vRO and OpenStack thoughts on the Orchestrator

Some of you are maybe playing with OpenStack. Some of you with the native OpenStack of in a Distribution of your choice others with the VMware Integrated OpenStack (VIO) Beta. The VIO Beta is actual available as Beta. Information’s about VIO and other OpenStack Staff in context of VMware can be found here http://blogs.vmware.com/openstack/

Some general information about OpenStack and the different Modules are documented in the OpenStack Documentation. I want to include some Information from here: http://docs.openstack.org/juno/install-guide/install/yum/content/ch_overview.html

About the different modules:


The OpenStack project is an open source cloud computing platform that supports all types of cloud environments. The project aims for simple implementation, massive scalability, and a rich set of features. Cloud computing experts from around the world contribute to the project.

OpenStack provides an Infrastructure-as-a-Service (IaaS) solution through a variety of complemental services. Each service offers an application programming interface (API) that facilitates this integration. The following table provides a list of OpenStack services:

Table 1.1. OpenStack services

Service Project name Description
Dashboard Horizon Provides a web-based self-service portal to interact with underlying OpenStack services, such as launching an instance, assigning IP addresses and configuring access controls.
Compute Nova Manages the lifecycle of compute instances in an OpenStack environment. Responsibilities include spawning, scheduling and decommissioning of virtual machines on demand.
Networking Neutron Enables Network-Connectivity-as-a-Service for other OpenStack services, such as OpenStack Compute. Provides an API for users to define networks and the attachments into them. Has a pluggable architecture that supports many popular networking vendors and technologies.


Object Storage Swift Stores and retrieves arbitrary unstructured data objects via a RESTful, HTTP based API. It is highly fault tolerant with its data replication and scale out architecture. Its implementation is not like a file server with mountable directories.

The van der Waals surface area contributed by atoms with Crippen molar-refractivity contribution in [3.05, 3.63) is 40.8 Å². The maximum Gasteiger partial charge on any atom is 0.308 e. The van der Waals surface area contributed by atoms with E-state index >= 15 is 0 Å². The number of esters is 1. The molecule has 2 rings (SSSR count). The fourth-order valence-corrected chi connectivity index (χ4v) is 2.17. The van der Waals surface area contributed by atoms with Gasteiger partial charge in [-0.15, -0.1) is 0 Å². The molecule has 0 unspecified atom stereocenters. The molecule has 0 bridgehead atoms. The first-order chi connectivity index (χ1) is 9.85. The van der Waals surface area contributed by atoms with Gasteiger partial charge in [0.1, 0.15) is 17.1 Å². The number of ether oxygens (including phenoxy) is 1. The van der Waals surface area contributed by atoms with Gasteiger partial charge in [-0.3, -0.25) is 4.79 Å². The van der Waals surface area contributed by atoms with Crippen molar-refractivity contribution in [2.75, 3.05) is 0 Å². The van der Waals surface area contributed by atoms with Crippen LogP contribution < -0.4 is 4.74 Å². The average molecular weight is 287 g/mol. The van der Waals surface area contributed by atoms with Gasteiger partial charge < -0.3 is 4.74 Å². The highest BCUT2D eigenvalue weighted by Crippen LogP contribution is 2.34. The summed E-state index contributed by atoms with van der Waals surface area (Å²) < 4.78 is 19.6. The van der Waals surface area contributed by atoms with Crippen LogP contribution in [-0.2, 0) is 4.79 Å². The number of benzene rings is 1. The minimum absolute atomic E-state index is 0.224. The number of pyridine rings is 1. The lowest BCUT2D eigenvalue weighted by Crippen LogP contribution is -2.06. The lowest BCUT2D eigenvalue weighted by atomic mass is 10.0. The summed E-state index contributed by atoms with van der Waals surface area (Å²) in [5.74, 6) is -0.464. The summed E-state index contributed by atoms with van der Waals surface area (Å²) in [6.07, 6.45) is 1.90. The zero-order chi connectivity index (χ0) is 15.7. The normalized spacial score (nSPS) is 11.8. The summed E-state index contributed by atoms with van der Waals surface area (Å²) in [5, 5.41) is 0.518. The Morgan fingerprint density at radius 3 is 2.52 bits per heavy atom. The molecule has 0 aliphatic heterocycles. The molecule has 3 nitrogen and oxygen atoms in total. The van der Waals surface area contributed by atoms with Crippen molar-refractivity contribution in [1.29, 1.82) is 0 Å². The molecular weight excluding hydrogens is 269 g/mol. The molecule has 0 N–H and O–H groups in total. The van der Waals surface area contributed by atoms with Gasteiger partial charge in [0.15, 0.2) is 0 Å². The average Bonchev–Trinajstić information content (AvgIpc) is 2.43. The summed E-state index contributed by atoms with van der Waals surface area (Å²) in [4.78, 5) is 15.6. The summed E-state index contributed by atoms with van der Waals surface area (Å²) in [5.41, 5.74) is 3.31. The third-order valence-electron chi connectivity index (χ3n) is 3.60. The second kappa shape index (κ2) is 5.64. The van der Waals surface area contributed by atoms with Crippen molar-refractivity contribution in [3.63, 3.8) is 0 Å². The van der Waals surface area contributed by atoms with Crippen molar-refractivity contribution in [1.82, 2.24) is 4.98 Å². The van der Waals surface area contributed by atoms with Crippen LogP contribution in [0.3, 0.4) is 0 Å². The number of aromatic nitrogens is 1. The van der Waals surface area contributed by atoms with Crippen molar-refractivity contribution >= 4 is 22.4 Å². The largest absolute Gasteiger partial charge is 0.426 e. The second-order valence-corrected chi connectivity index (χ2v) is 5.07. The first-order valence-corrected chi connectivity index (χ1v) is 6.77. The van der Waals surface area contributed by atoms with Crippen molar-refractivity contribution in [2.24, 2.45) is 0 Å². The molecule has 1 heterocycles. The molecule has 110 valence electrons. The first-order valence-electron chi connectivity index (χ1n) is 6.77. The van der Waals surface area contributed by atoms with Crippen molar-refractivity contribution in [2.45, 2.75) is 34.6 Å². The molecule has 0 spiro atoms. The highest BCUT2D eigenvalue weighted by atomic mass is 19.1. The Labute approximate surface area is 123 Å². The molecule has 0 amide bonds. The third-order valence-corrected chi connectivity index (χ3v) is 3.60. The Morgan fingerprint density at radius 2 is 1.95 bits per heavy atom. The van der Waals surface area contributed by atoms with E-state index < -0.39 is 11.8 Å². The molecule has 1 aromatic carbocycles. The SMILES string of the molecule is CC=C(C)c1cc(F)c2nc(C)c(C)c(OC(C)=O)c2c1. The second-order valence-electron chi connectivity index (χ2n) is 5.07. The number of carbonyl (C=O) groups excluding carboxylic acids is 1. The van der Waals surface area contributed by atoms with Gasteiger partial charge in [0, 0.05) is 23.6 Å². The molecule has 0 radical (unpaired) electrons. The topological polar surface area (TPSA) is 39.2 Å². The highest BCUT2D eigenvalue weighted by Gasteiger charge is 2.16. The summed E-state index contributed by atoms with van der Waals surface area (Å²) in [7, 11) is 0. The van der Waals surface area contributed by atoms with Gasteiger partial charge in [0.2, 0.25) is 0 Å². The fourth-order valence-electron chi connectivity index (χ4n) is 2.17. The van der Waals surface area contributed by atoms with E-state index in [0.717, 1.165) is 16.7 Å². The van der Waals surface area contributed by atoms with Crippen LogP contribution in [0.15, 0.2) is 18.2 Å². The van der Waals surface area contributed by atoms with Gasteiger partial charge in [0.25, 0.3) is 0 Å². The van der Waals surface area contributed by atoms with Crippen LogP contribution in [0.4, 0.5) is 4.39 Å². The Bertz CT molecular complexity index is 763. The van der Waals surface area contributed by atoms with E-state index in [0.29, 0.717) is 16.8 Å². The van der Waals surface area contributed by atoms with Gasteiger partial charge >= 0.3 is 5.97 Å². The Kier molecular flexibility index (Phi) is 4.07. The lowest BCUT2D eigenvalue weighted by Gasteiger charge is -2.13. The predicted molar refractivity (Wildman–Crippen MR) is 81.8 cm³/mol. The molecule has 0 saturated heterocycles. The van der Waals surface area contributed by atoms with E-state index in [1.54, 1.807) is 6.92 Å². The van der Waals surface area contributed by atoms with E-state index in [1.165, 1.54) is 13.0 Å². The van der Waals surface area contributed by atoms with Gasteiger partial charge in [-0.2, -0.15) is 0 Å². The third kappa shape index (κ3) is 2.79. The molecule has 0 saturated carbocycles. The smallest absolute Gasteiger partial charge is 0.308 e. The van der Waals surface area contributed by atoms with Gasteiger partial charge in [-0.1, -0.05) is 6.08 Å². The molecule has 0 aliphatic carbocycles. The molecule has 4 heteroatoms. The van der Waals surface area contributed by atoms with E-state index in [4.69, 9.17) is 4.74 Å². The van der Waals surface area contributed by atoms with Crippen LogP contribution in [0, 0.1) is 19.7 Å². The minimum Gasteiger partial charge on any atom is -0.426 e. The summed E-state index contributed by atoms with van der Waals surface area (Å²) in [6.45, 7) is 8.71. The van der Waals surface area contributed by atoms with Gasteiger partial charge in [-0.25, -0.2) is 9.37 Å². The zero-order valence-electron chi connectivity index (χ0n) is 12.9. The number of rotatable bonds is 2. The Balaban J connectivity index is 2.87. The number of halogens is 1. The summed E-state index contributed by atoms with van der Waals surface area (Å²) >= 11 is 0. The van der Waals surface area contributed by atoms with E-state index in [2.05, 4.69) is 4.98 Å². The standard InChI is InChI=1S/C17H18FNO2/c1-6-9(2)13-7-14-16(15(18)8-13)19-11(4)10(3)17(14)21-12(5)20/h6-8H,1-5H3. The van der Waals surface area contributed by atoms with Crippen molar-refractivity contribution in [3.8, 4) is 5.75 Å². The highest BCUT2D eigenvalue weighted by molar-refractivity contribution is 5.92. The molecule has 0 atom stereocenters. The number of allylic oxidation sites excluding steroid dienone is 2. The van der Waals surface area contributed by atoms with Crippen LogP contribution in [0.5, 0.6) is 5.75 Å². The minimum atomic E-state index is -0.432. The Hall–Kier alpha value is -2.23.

Block Storage Cinder Provides persistent block storage to running instances. Its pluggable driver architecture facilitates the creation and management of block storage devices.

Shared services

Identity service Keystone Provides an authentication and authorization service for other OpenStack services. Provides a catalog of endpoints for all OpenStack services.
Image Service Glance Stores and retrieves virtual machine disk images. OpenStack Compute makes use of this during instance provisioning.
Telemetry Ceilometer Monitors and meters the OpenStack cloud for billing, benchmarking, scalability, and statistical purposes.

Higher-level services

Orchestration Heat Orchestrates multiple composite cloud applications by using either the native HOT template format or the AWS CloudFormation template format, through both an OpenStack-native REST API and a CloudFormation-compatible Query API.
Database Service Trove Provides scalable and reliable Cloud Database-as-a-Service functionality for both relational and non-relational database engines.

This guide describes how to deploy these services in a functional test environment and, by example, teaches you how to build a production environment. Realistically, you would use automation tools such as Ansible, Chef, and Puppet to deploy and manage a production environment.

 Conceptual architecture“